Brooklyn, New York

The Dime Savings Bank of Brooklyn

While it now takes more than a dime to open an account this historic Brooklyn bank still displays the opulence of the gilded age in which it was built
21 Oct 2014
Memphis, Tennessee

St. Peter’s Spiritual Temple

A reclusive Memphis neighborhood is home to decades worth of misunderstood Masonic folk art
21 Oct 2014
Brooklyn, New York

The New York and New Jersey Telephone Company Building

As telephones become more essential and less stylish one historic Brooklyn building remembers the days when they were a grand celebration of communication
21 Oct 2014
Queens, New York

The Abandoned Rockaway Beach Branch of the Long Island Railroad

A once crucial portion of the Long Island railroad still lays abandoned, waiting to be turned into an urban park
21 Oct 2014
Tinicum Township, Pennsylvania

Lazaratto Quarentine Station

America's oldest quarantine facility is now falling victim to the incurable disease of time
21 Oct 2014
Minden, Nebraska

Harold Warp's Pioneer Village

This replica small town lets visitors take a stroll through the story of progress in the U.S. via thousands of Americana artifacts
20 Oct 2014


A Brief Guide to Impractical Currencies

by Thomas Harper / 21 Oct 2014

In modern economies, we use an agreed-upon medium of exchange, or currency, to trade with merchants, corporations, and our neighbors. Throughout history, this has most often been domestic animals, agricultural staples like rice and barley, salt, beads, cowry shells, precious metal, and government-backed legal tender. These are things that can be led or carried by the owner. However, what if your currency is an enormous limestone disc that can be over three meters in diameter and weigh four metric tons? What if it is a shovel blade that one can put the handle back in and use in the field? Some agreed-upon currencies used throughout history, and even in the modern day, we would consider impractical.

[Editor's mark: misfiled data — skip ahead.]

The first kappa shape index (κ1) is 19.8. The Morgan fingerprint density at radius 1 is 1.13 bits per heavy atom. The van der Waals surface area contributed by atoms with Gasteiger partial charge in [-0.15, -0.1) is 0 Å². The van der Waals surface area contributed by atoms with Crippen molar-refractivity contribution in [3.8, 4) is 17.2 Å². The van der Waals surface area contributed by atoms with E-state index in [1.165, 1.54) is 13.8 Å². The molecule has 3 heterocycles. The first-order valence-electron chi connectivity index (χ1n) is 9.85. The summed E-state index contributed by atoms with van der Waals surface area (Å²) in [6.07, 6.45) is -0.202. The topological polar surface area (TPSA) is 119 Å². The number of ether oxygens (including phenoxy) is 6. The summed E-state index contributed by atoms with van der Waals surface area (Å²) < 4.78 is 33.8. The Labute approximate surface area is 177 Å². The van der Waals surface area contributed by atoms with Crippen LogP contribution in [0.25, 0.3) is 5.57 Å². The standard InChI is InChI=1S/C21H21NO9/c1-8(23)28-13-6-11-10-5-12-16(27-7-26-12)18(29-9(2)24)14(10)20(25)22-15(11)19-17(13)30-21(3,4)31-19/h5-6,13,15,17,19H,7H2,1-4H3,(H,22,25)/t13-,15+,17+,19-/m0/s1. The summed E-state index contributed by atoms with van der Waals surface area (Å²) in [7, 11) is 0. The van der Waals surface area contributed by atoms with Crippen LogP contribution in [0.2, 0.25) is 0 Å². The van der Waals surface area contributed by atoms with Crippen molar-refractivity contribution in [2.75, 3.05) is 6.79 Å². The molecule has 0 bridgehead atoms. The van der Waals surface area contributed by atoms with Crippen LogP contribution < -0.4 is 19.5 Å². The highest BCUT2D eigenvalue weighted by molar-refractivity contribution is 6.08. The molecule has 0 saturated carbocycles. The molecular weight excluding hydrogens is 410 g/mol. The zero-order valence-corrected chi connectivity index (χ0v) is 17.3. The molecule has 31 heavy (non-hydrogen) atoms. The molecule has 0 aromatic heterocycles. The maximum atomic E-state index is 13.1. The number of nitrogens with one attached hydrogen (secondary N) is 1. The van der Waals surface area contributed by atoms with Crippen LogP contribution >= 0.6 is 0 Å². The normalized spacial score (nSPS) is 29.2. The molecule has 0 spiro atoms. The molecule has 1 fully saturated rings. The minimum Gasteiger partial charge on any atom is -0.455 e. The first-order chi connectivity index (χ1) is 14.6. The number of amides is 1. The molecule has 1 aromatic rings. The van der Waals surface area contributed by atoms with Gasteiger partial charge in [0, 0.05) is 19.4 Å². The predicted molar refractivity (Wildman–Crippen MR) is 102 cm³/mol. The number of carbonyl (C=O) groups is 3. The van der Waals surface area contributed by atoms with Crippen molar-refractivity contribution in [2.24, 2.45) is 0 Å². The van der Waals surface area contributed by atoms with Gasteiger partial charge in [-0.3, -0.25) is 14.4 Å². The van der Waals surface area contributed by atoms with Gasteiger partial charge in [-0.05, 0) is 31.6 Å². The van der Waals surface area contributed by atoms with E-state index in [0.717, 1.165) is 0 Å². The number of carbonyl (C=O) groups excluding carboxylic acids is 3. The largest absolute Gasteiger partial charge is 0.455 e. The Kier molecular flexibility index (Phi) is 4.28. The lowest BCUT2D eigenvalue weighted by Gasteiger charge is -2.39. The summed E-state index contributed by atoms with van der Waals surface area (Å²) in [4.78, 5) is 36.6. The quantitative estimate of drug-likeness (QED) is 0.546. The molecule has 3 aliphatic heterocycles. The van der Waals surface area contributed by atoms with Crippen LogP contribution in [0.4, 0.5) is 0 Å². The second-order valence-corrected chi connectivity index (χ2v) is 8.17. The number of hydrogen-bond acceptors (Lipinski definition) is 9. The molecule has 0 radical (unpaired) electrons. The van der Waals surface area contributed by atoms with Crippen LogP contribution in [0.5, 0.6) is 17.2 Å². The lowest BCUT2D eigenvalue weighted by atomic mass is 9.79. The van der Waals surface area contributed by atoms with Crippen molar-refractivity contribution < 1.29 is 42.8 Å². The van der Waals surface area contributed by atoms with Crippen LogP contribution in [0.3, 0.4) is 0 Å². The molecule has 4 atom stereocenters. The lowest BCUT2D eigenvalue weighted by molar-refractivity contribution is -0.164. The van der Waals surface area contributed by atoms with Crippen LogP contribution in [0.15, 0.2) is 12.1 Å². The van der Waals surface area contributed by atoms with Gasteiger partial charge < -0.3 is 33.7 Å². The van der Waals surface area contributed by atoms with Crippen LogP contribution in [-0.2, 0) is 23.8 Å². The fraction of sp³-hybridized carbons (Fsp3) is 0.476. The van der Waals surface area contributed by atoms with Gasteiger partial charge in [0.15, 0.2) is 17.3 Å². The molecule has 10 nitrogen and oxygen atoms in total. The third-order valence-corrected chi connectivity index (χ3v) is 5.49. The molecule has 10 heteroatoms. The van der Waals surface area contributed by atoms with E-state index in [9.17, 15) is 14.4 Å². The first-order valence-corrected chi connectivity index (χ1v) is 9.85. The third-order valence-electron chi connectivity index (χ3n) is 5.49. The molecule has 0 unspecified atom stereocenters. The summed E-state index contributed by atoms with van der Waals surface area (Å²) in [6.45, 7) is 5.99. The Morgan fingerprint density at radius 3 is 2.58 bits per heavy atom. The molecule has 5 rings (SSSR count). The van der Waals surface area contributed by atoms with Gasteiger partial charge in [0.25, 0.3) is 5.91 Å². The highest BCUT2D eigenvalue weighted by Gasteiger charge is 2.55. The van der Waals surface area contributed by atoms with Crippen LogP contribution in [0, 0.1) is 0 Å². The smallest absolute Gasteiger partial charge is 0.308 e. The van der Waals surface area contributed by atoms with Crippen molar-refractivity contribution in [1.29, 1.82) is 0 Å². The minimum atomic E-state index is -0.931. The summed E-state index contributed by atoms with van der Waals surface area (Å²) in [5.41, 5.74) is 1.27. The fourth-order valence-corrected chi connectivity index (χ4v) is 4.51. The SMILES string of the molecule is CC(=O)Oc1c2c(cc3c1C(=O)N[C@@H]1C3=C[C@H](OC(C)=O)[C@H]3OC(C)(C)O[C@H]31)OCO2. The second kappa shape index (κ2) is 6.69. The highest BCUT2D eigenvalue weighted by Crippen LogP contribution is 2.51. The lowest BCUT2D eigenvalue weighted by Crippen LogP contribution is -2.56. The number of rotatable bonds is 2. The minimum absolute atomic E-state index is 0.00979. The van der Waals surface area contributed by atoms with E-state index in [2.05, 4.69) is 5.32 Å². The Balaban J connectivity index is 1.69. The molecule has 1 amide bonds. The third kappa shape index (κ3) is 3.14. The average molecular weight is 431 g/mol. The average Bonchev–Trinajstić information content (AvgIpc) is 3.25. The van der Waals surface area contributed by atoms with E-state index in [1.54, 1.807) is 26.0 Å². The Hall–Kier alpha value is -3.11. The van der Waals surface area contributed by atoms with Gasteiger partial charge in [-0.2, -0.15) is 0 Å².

article-imageYap stone in Micronesia (photograph by tata_aka_T/Flickr)

On the Micronesian island of Yap stand the Rai stones. Limestone is a very rare mineral in this area of the Pacific. The stone was quarried mainly from the island of Palau, with Guam supplying some for a time as well. Originally fashioned into the shape of fish, and later as circular discs, these stones are still used today, though mainly for social transactions like marriage by the Yapese. Instead of carrying these behemoths across the island, giving the stone can be as simple as saying it belongs to a new owner, and the “bank statement” would be the oral history of the stone’s possessors. Not all Rai stones are colossal, and vary in value by their history, as well as size. Even a stone that sank into the ocean is still considered owned, because it is agreed upon that the stone is still there, and it has a history.

In ancient Greece, rods of various metals were used as currency before coins. These are the oboloi (singular obolos, or obol in English) — rods of iron, copper, or silver about a meter in length. In Athens, six oboloi equaled one drachma, meaning “handful.” The word passed into usage as the name of Greece’s currency until the euro was adopted. Even after the introduction of coins, Plutarch wrote that Sparta kept using oboloi to discourage the pursuit of wealth over deeds in battle. One obolos could buy a ritual cup with wine.



A drachma of oboloi (via Odysses/Wikimedia)

In Zhou Dynasty China, there are two examples of tools being used as currency. Spades and weeding tools with the handle taken off were used in northeast China. This is known as spade money. When first used, the spade kept the hole so the handle could be reattached. In time, the money of the area and era kept the spade shape, but shrank to a more manageable size. In some areas, various stories took hold about how knives became traded, and then for 400 years, knife money became the currency. These knives weren’t edged, but they did have the same shape and dimensions as common knives of the time.